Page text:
An increased possibility of the UK leaving the EU without a deal in under two weeks’ time, sent the pound diving lower versus the US dollar in the previous week. The pound US dollar exchange rate plummeted below US$1.30 to a low of US$1.2978 before rebounding slightly towards the close.

What do these figures mean?
When measuring the value of a pair of currencies, one set equals 1 unit and the other shows the current equivalent. As the market moves, the amount will vary from minute to minute.For example, it could be written:1 GBP = 1.28934 USDHere, £1 is equivalent to approximately $1.29. This specifically measures the pound’s worth against the dollar. If the US dollar amount increases in this pairing, it’s positive for the pound. Or, if you were looking at it the other way around:1 USD = 0.77786 GBPIn this example, $1 is equivalent to approximately £0.78. This measures the US dollar’s worth versus the British pound. If the sterling number gets larger, it’s good news for the dollar.

The pound came under pressure at the end of last week, as Prime Minister Theresa May’s Brexit deal was defeated in Parliament for a third time. Theresa May’s authority fell to an all time low and heading into the weekend she was facing calls to resign. Her resignation would result in the third general election in the UK in four years and increased political instability. This would have a negative effect on the pound.

The pound tumbled as the UK is due to crash out of the European Union on 12th April with no deal. So far Parliament has said no to a no deal Brexit, no to Theresa May’s deal and has not been able to agree to a majority for any alternative Brexit plan. The level of uncertainty has increased which is unnerving pound investors.

Today Parliament will attempt to seize control of Brexit for a second time and continue voting on alternative Brexit options to try to find one that could achieve a majority in Parliament. The House of Commons remains deeply divided, as does the government and Theresa May’s cabinet. Brexiteer cabinet member are calling for the UK to leave without a deal, whilst pro-Remainers are threatening to quit if no deal becomes the government policy.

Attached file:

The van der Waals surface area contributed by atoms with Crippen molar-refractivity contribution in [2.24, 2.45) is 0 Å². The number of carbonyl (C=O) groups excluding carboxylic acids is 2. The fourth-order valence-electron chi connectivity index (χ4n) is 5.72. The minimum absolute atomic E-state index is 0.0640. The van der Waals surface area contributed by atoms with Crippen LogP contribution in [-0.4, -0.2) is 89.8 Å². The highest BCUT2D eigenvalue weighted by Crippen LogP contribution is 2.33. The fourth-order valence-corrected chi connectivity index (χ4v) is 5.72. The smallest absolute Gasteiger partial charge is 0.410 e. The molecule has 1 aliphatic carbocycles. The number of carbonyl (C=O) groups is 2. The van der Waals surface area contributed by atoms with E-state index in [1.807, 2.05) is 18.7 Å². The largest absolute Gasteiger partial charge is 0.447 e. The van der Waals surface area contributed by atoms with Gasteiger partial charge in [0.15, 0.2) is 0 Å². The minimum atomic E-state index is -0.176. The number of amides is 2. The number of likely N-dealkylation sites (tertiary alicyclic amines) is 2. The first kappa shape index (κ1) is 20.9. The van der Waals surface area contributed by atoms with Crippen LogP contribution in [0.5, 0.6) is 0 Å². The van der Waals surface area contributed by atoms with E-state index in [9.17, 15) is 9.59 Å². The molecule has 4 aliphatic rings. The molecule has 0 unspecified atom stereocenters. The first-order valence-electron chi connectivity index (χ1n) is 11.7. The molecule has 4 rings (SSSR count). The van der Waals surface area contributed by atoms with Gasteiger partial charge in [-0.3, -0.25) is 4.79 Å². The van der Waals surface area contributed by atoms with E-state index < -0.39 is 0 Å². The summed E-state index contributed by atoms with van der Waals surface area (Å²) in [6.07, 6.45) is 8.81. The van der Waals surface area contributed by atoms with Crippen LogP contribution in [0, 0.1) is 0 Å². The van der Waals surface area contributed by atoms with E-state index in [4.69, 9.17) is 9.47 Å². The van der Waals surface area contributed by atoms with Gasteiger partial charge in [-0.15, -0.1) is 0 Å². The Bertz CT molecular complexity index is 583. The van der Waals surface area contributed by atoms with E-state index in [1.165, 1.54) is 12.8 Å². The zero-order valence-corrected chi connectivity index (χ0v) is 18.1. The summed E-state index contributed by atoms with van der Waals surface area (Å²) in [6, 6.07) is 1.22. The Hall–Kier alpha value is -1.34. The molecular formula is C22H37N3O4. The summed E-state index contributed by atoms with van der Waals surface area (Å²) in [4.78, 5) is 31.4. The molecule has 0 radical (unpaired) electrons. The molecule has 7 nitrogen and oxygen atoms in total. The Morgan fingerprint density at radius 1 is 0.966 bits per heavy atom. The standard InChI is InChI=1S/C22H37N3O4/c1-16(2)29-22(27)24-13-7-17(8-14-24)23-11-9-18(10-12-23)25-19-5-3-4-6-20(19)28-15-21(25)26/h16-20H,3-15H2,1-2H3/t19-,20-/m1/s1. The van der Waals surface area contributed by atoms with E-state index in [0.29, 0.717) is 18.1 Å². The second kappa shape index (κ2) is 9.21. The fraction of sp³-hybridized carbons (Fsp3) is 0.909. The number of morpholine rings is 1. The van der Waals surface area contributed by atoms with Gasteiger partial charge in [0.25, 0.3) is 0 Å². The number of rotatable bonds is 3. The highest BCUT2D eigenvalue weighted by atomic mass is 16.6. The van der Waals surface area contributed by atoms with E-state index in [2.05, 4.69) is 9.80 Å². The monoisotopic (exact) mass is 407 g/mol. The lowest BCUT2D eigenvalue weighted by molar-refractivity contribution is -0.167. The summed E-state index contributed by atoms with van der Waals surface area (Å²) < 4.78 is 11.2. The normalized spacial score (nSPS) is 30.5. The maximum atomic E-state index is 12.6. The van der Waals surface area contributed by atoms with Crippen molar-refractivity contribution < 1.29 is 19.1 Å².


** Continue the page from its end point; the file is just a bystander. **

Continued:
Why is a “soft” Brexit better for sterling than a “hard” Brexit?
A soft Brexit implies anything less than UK’s complete withdrawal from the EU. For example, it could mean the UK retains some form of membership to the European Union single market in exchange for some free movement of people, i.e. immigration. This is considered more positive than a “hard” Brexit, which is a full severance from the EU. The reason “soft” is considered more pound-friendly is because the economic impact would be lower. If there is less negative impact on the economy, foreign investors will continue to invest in the UK. As investment requires local currency, this increased demand for the pound then boosts its value.

US Economy Under Spotlight With Manufacturing and Retail Sales Data

The dollar was able to capitalise on the weaker pound across the previous week. President Trump being exonerated from collusion with Russia during the US Presidential elections which set a positive tone to the week. As did reports of progress in the US — China trade negotiations in Beijing.

At the start of the week investors will be focusing on the health of the US economy. Data from both the US manufacturing sector and retail sales will enable investors to gauge whether a slowdown in the US is intensifying. Ever since the Federal Reserve stopped hiking rates and opted for a wait and see approach, investors have become more nervous over the level of growth in the US economy. Any signs of weakness could send the dollar lower.

Why does poor economic data drag on a country’s currency?
Slowing economic indicators point to a slowing economy. Weak economies have weaker currencies because institutions look to reduce investments in countries where growth prospects are low and then transfer money to countries with higher growth prospects. These institutions sell out of their investment and the local currency, thus increasing supply of the currency and pushing down the money’s worth. So, when a country or region has poor economic news, the value of the currency tends to fall.

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